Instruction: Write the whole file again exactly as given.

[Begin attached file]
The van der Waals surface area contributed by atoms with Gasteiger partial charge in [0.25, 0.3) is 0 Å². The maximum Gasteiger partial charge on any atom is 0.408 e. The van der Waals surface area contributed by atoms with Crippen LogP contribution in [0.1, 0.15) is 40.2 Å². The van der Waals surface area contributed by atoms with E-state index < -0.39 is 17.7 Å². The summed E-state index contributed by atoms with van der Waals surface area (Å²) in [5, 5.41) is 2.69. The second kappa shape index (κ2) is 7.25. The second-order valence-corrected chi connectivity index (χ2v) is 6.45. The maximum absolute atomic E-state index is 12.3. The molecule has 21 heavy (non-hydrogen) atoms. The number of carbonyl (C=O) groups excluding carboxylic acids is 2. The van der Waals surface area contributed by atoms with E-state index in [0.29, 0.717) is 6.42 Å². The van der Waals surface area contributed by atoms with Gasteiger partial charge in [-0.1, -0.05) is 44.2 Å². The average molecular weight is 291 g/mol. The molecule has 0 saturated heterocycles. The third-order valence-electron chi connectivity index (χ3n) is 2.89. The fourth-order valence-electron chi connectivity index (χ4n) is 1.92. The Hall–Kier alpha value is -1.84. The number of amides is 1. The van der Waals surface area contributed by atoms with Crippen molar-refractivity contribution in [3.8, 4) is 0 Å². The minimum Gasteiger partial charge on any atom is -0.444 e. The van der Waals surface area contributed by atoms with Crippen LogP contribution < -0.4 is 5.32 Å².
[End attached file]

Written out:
The van der Waals surface area contributed by atoms with Gasteiger partial charge in [0.25, 0.3) is 0 Å². The maximum Gasteiger partial charge on any atom is 0.408 e. The van der Waals surface area contributed by atoms with Crippen LogP contribution in [0.1, 0.15) is 40.2 Å². The van der Waals surface area contributed by atoms with E-state index < -0.39 is 17.7 Å². The summed E-state index contributed by atoms with van der Waals surface area (Å²) in [5, 5.41) is 2.69. The second kappa shape index (κ2) is 7.25. The second-order valence-corrected chi connectivity index (χ2v) is 6.45. The maximum absolute atomic E-state index is 12.3. The molecule has 21 heavy (non-hydrogen) atoms. The number of carbonyl (C=O) groups excluding carboxylic acids is 2. The van der Waals surface area contributed by atoms with E-state index in [0.29, 0.717) is 6.42 Å². The van der Waals surface area contributed by atoms with Gasteiger partial charge in [-0.1, -0.05) is 44.2 Å². The average molecular weight is 291 g/mol. The molecule has 0 saturated heterocycles. The third-order valence-electron chi connectivity index (χ3n) is 2.89. The fourth-order valence-electron chi connectivity index (χ4n) is 1.92. The Hall–Kier alpha value is -1.84. The number of amides is 1. The van der Waals surface area contributed by atoms with Crippen molar-refractivity contribution in [3.8, 4) is 0 Å². The minimum Gasteiger partial charge on any atom is -0.444 e. The van der Waals surface area contributed by atoms with Crippen LogP contribution < -0.4 is 5.32 Å².